This was stated by US National Security Adviser Ton Donilon during a White House briefing yesterday, while speaking on broad contours of the American relationship with the second largest economy of the world, ranging from Sino-US economic and military ties to global issues of North Korea and Iran and those related to human rights.
Donilon bifurcated the Sino-US ties in four baskets. "The first basket is clearly the overall relationship, its purpose, where are the areas of cooperation; do we have the right mechanisms in place; and again, and how we see that relationship developing over the next 10 and 15 and 20 years."
"We are going about this in a steady, careful, dynamic way. We are engaged in how to best pursue a positive, cooperative and contemplative relationship with China, pursuing our interests ... (that) we think are in the interest of the globe on so-called cross-cutting issues," he said.
The basket two would be the security and political issues, he said, adding that prominent among them are Iran, North Korea and Sudan; besides re-establishment of military-to -military relationship. "We have spent an enormous amount of time with the Chinese during the course of this administration and we`ve actually made quite a bit of progress."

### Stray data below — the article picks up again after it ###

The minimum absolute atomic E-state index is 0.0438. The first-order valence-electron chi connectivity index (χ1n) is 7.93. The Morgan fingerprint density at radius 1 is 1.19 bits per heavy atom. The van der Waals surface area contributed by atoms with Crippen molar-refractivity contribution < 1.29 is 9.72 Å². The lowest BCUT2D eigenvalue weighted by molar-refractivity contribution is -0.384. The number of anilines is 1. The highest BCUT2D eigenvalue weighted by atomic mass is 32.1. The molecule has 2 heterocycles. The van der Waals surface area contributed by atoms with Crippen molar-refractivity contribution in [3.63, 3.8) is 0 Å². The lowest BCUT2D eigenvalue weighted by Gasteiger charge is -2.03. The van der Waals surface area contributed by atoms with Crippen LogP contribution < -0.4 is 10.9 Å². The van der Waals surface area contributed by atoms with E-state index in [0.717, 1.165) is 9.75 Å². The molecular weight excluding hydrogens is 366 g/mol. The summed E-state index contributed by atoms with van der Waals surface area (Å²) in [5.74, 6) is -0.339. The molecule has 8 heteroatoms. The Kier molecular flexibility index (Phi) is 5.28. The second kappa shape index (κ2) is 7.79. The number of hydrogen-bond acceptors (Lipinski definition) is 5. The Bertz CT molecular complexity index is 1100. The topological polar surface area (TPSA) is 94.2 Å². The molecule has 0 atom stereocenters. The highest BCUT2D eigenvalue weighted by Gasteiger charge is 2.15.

The third basket includes economic issues. "There`s obviously the macroeconomic aspects, currency appreciation and rebalancing efforts that we`ve been working on bilaterally with the Chinese, but also in the context of multilateral organisations like the G20. There`s a whole basket of access issues, business practice issues," he said.
"Fourth basket is cross-cutting so called global issues of special concern. Human rights would fall into that category," Donilon said, adding that the US does raise these issues with China.
"The President stays well informed about the dynamics around these issues in China, and indeed asked for a set of outside experts to come in yesterday, as we said. Third, you saw the President speak out at the time that the Nobel Committee awarded (jailed Chinese dissident) Liu Xiaobo the Nobel Prize, and so speaking out publicly on these issues is also important," he noted.
Acknowledging that the US relationship with China is central to its policies in Asia Pacific and also for stability in that region, Donilon, without naming any country, said the US is aware of the apprehensions of other Asian nations about emergence of an assertive China and assured that it would take all necessary steps to protect their security interests, while trying to develop its ties with Beijing.